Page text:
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WHAT WORKS IN EDUCATION The George Lucas Educational Foundation

This past weekend, I had the privilege of being part of a panel at the Maryland State Education Association's Education Policy Forum with 2014 National Teacher of the Year Sean McComb, Maryland Teacher of the Year Jody Zepp, and educator-turned-influential radio host Marc Steiner. We convened in front of policymakers, superintendents, and other thought leaders. It sounded title-rific until we actually started talking about the profession we love and lead. One of the first questions we were asked was: "If you could build a school, what would it look like?" I had a few models to draw from, including Lori Nazareno's teacher-led Math and Science Leadership Academy in Denver, or Chris Lehmann's inquiry-and-design-driven Science Leadership Academy in Philadelphia.

The Unseen Work

Yet the best investment that seemed most tangible to the policymakers right in front of me was time.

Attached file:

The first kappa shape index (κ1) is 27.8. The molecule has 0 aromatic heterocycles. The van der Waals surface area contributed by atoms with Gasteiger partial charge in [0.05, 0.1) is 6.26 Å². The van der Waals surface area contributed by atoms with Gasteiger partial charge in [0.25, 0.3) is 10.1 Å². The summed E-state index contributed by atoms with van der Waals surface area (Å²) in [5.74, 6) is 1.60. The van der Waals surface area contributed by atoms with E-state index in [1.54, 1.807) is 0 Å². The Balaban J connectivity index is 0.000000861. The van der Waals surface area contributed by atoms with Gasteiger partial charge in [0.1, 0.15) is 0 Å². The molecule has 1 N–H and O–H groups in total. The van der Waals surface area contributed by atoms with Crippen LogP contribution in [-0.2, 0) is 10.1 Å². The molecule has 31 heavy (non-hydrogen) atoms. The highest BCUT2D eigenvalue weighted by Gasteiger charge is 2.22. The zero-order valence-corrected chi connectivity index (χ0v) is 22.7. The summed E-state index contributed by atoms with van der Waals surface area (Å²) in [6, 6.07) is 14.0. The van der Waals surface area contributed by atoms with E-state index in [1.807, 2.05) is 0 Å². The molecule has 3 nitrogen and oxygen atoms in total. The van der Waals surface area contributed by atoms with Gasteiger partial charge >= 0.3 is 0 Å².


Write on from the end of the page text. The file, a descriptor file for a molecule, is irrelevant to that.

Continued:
If I started a school right now, I would restructure school time nationwide. On average, teachers spent the most student-teacher face-to-face time in the world, topping 1300 hours a year. In the latest OECD report studying teacher salary (PDF, 11.8MB), the time that educators are required to spend worldwide in industrialized countries averages at less than 800 hours. Finland, the country everyone loves to study, clocks in less than 700 hours in front of students.

Seats shifted, because the talking points always fall into similar arguments:

  • Students need more time with teachers.
  • Teachers don't spent enough time with students.
  • Teachers don't work hard enough because they get holidays and summers off.